|Griffiths H.I., Martin D.S.
Shine A.J. & Evans J.G.
|1993||The ostracod fauna (Crustacea, Ostracoda) of the profundal benthos of Loch Ness, Hydrobiologia 254: 111–117.|
|Walker M.J.C., Griffiths H.I.,
Ringwood V. & Evans J.G.
|1993||An early Holocene pollen, mollusc and ostracod sequence from lake marl at Llangorse, South Wales, UK The Holocene 3: 139–49|
|Whittle A., Rouse A.J. &
|1993||A Neolithic downland monument in its environment: excavations at Easton Down long barrow, Bishops Cannings, north Wiltshire. Proceedings of the Prehistoric Society 59: 197–239. [includes snails]|
|Griffiths H.I., Rouse A. &
|1993||Processing freshwater ostracods from archaeological deposits with a key to the valves of the major British genera. Circaea 10: 53–62.|
|Griffiths H.I. & Evans J.G.||1994||Infestation of the freshwater ostracod Cypria ophthalmica (Jurine) by the peritrich Nüchterleinella corneliae (Matthes), Archiv für Protistenkunde 144: 23–25.|
|Griffiths H.I., Ringwood V. &
|1994||Weichselian Late-glacial and early Holocene molluscan and ostracod sequences from lake sediments at Stellmoor, north Germany. Archiv für Hydrobiologie (Suppl.) 99: 357–80.|
|Rouse A. & Evans J.G.||1994||Modern land Mollusc from Maiden Castle, Dorset, and their relevance to the interpretation of subfossil archaeological assemblages. Journal of Molluscan Studies 60: 315–29.|
|Griffiths H.I. & Evans J.G.||1995||The Late-glacial and early Holocene colonisation of the British Isles by freshwater ostracods In Riha J. (ed.) Ostracods and biostratigraphy Balkema, Rotterdam, 291–302.|
|Griffiths H.I. & Evans J.G.||1995||An annotated checklist of British Pleistocene, Holocene and Modern freshwater Ostracoda. Journal of Micropalaeontology 14: 59–65.|
|Griffiths H.I., Pillidge K.E.,
Hill C.J., Evans J.G. &
|1996||Ostracod Gradients in a Calcareous Stream: Implications for the Palaeoecological Interpretation of Tufas and Travertines. Limnologica 26: 49–61.|
|Griffiths H.I., Pietrzeniuk E.,
Fuhrmann R., Lennon J.J.,
Martens K. & Evans J.G.
|1998||Tonacypris glacialis (Ostracoda Cyprididae): taxonomic position, (palaeo-) ecology, and zoogeography. Journal of Biogeography 25: 515–526.|
|Evans J.G.||2004||Land snails as a guide to the environments of wind-blown sand: the case of Lauria cylindracea and Pupilla muscorum. In Gibson A. & Sheridan A. (eds) From Sickles to Circles; Britain and Ireland at the time of Stonehenge Tempus, Stroud, 366–79.|
|Evans J.G.||2004||Texture and asymmetry in later prehistoric lithics, and their relevance to environmental archaeology. In Cleal R. and Pollard J. (eds) Monuments and Material Cultural; papers in honour of an Avebury archaeologist: Isobel Smith The Hobnob Press, Salisbury, 215–224.|
|Evans J.G.||2005||Memory and ordination: environmental archaeology in tells. In Bailey D., Whittle A. & Cummings V. (eds), (Un)settling the Neolithic Oxbow Books, Oxford, 112–125.|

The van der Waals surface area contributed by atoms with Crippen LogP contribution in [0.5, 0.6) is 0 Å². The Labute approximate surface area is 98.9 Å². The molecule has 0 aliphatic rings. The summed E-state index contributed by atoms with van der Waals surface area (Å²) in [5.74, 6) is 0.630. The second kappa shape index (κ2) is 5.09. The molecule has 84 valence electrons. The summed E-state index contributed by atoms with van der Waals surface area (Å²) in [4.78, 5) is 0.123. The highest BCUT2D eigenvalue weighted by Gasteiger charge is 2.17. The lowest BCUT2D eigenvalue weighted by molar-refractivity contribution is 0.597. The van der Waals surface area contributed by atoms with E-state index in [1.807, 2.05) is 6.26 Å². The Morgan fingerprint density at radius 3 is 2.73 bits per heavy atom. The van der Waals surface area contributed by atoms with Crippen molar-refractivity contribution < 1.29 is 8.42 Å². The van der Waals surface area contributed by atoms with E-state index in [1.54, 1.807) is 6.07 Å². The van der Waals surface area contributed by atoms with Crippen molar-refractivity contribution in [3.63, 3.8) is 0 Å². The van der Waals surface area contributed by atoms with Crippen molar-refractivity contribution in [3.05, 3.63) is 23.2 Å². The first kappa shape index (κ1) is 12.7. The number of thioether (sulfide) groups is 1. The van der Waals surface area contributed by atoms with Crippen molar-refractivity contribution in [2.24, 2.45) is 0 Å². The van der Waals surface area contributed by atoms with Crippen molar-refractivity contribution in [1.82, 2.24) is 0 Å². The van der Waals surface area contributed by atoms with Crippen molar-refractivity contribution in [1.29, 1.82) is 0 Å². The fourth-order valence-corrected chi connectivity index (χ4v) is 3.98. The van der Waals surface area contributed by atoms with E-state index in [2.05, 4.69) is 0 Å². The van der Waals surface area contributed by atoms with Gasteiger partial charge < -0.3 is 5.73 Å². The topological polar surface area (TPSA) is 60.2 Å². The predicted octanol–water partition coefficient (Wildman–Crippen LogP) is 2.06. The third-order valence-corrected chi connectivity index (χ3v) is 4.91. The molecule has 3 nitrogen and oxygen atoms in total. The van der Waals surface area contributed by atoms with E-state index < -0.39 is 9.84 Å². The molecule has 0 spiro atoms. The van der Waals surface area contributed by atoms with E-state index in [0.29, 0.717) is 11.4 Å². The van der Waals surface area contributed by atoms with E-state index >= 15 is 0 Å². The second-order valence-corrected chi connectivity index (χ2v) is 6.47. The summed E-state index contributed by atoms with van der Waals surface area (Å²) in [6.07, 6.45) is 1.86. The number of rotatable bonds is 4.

Contributions to other papers
|(except contributions within papers co-authored by John)|
|Evans J.G.||1965||Land Mollusca. In Smith I.F., Excavation of a Bell Barrow, Avebury, G.55 Wiltshire Archaeological and Natural History Magazine 60: 44–45.|
|Evans J.G.||1967||The land snails. In Avery M., Sutton J.E.G. & Banks J.W., Rainsborough, Northants, England: Excavations 1961-5. Proceedings of the Prehistoric Society 33: 300.|
|Evans J.G.||1970||Non-marine Mollusca. In Fowler P.J. Fieldwork and excavation in the Butcombe area, North Somerset. Proceedings University Bristol Spaeological Society 12: 169–194.|
|Evans J.G.||1971||Durrington Walls: the pre henge environment In Wainwright G.J. & Longworth I.H. Durrington Walls: Excavations 1966–68. Research Report of the Society of Antiquaries of London 27: 329–337. [includes snails]|
|Evans J.G. &
|1973||Court Hill Cairn: land snails In Green H.S. Archaeology and the M5 Motorway; fifth report: the excavation of a roundcairn on Court Hill, Tickenham, North Somerset 1969. Somerset Archaeological & Natural History 117: 38–41.|
|Evans J.G.||1974||Land snails. In Green H.S., Early Bronze Age burial territory and population in Milton Keynes, Buckinghamshire, and the Great Ouse Valley Archaeological Journal 131: 97–100.|
|Evans J.G.||1974||The land snails. In Williams J.H. (ed.) Two Iron Age sites in Northampton. Northampton Development Corporation Archaeological Monograph 1: 63.|
|Evans J.G.||1975||Mollusca. In Johnson A.E. Excavations at Bourton Grounds, Thornborough 1972-3. Records of Buckinghamshire 20: 49.|
|Evans J.G.||1976||Land snails. In Everson P. Iron Age enclosures at the Queensway Health Centre site, Hardwick Park, Wellingborough. Northamptonshire Archaeology 11: 97–98.|
|Evans J.G. &
|1976||Appendix I; the prebarrow environment. In Manby T.G. Excavation of the Kilham long barrow, East Riding of Yorkshire Proceedings of the Prehistoric Society 42: 150–156.|
|Evans J.G.||1977||Appendix I Gerrard's Cross: Environmental. In Barfield L.H. The excavation of a Mesolithic site at Gerrards Cross, Buckinghamshire. Records of Buckinghamshire 20: 319–20.|
|Evans J.G. &
|1977||Appendix 4: the Mollusca and environment, Buckquoy, Orkney. In Ritchie A . Excavation of Pictish and Viking-age farmsteads at Buckquoy, Orkney. Proceedings of the Society of Antiquaries of Scotland 108: 174–227.|